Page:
Living under the shadow of the next day, being never fully occupied in what is known and immediate is a wasteful way of living.

Worry and anxiety is an exercise in futility.  Worry won’t stretch our savings account, bring back that prodigal son or daughter, or keep cancer or senility at bay. But it will cause us to lose sleep. It will give us ulcers, high blood pressure, and headaches. It will sour our mood and distance our friends and eventually stifle our relationship with God. It not only has physical consequences, it has spiritual consequences as well.

When we worry we forget God’s role in our lives we allow anxiety in rather than God. Do you recall the disciples in the boat who lost sight of who Jesus was?

As the gale arose and the waves beat the boat, the disciples became anxious, so much so that they wake Jesus by proclaiming ‘Teacher, do you not care when we are perishing? Jesus woke up and rebuked the wind and said to the sea ‘Peace be still! Then the sea ceased and there was dead calm’ Mark 4:37-39. 

Jesus did not sleep because of naivety or that he didn’t care or that he was casual.  It was an expression of peace which came from him abiding in the Father and the Father in him.  Jesus had what the Disciples lost sight of, who God was for them.

The peace Jesus had in the boat came from abiding in God and allowing God to abide in him and so he knew who he was and who God is.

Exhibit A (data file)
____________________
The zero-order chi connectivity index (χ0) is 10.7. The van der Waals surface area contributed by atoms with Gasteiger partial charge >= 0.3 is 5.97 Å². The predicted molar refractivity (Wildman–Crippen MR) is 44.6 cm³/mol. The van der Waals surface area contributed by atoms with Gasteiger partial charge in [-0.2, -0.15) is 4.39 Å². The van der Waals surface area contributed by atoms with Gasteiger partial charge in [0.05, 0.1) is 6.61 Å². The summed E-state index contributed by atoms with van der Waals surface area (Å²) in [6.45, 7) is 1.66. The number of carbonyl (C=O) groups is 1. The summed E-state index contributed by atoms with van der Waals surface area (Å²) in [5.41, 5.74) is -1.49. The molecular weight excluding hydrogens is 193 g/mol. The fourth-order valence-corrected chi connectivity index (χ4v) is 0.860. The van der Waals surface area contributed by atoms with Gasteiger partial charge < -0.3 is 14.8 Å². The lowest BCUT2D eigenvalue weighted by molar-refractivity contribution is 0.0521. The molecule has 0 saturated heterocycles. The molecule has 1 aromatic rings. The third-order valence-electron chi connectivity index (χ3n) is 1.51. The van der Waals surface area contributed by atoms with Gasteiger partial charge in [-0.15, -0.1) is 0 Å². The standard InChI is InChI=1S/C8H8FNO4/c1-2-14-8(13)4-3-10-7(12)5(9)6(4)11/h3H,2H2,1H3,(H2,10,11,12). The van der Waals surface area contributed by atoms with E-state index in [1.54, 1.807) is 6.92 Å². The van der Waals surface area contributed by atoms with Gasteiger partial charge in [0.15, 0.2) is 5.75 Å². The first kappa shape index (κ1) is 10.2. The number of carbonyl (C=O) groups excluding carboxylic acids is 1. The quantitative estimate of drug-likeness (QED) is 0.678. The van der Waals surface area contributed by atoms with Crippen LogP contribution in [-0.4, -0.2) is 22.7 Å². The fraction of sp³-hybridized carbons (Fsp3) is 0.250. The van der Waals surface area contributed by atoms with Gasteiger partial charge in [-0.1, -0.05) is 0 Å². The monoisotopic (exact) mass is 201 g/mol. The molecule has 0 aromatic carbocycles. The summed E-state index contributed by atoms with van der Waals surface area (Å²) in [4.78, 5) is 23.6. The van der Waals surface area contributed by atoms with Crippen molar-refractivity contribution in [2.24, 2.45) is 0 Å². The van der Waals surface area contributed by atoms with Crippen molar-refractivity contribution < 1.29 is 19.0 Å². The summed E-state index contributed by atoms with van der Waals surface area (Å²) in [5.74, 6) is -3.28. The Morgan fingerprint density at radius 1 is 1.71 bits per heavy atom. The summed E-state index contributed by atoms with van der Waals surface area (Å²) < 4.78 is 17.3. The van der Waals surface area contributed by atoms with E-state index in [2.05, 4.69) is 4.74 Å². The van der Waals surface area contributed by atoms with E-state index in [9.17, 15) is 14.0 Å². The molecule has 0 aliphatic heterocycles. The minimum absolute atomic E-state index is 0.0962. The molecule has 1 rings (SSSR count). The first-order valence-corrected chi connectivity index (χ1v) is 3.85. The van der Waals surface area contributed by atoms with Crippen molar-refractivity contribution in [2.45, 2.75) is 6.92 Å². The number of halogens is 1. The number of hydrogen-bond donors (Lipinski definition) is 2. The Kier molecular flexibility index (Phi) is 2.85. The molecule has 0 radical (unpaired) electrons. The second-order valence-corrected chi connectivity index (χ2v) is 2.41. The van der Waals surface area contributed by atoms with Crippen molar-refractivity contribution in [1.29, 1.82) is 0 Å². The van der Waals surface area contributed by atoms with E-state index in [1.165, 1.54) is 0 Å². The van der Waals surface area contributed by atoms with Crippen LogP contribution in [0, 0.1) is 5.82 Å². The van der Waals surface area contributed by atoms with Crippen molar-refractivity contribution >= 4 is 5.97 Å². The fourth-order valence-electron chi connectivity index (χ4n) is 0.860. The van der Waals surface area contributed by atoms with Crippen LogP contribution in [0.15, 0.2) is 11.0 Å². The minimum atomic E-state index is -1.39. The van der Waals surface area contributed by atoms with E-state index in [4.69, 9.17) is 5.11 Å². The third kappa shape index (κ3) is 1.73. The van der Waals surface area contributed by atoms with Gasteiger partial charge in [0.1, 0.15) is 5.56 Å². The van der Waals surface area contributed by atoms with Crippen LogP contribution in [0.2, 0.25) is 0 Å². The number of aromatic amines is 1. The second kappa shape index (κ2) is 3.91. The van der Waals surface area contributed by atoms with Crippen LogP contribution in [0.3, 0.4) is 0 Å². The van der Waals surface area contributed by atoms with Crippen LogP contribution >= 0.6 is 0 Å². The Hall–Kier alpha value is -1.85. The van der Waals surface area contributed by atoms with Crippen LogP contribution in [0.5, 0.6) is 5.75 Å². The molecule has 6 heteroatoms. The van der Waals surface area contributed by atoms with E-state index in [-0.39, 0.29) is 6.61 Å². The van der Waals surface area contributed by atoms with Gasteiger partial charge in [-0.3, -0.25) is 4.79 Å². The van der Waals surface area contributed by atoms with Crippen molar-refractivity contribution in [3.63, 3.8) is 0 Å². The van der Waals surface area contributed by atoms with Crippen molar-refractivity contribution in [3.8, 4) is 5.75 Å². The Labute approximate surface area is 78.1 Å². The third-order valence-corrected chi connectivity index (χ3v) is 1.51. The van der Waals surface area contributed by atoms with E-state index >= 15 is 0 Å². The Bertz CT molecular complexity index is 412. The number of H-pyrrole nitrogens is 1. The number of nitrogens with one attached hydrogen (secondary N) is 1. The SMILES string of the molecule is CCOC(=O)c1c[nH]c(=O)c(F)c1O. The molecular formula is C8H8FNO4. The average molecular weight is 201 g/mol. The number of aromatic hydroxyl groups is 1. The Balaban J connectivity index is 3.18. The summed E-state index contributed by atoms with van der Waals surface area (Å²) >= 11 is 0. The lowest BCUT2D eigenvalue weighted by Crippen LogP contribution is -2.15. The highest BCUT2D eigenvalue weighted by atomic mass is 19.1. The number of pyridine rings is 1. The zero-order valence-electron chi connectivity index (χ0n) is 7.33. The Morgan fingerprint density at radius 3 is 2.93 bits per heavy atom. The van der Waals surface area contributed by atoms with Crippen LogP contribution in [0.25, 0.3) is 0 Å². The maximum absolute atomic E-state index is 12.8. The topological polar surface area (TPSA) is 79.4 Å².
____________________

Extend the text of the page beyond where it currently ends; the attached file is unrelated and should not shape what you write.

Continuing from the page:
If we abide in God and allow him to abide in us we will know deep in our souls that God is for us, the God who created the heavens and the earth and who is faithful. Jesus’ sleep on the Sea of Galilee is proclamation of the peace which abides.

I have am very conscious that for those who suffer from a generalized anxiety disorder (almost 1 in 20 in this country) this may sound simplistic, and that there are those who suffer from such a disorder who find it hard to control such anxiety, need the support of talking therapies or medical help.  However, there is researched evidence that those with a faith find support in managing such anxiety.

Many of us are in a position where we can control our anxieties and worries and we need to remember who God is for us, and in doing so we will find the peace which allowed Jesus to sleep.

It is the peace that Jesus spoke of ‘Peace I leave you; my peace I give you. I do not give to you as the world gives. Do not let your hearts be troubled and do not be afraid.’(John 14:27)

It is in abiding that we can understand God’s providence to us – it is in abiding that we will understand the lessons of the lilies and the birds of the air.

Ben Quash in his book ‘Abiding’ 2013 demonstrates how the word abiding is woven throughout the gospels – especially in John’s Gospel.  It is woven he tells us, as a signal of the weaving together of us as God’s people with Christ, Christ with the Holy Spirit and the Holy Spirit with the Father and people with one another.

Anxiety is part of the human condition and few of us will avoid it, but to accept it without resisting and trying to overcome it means we may miss the beauty of the present. So when Jesus calls us not to worry, it is on the back drop of lives abiding in God, concerned for his world, seeking for his Kingdom and building up treasures in heaven.

For the promise which goes with this command is that if we seek the kingdom all our needs will be provided. We are called not to worry but to hope.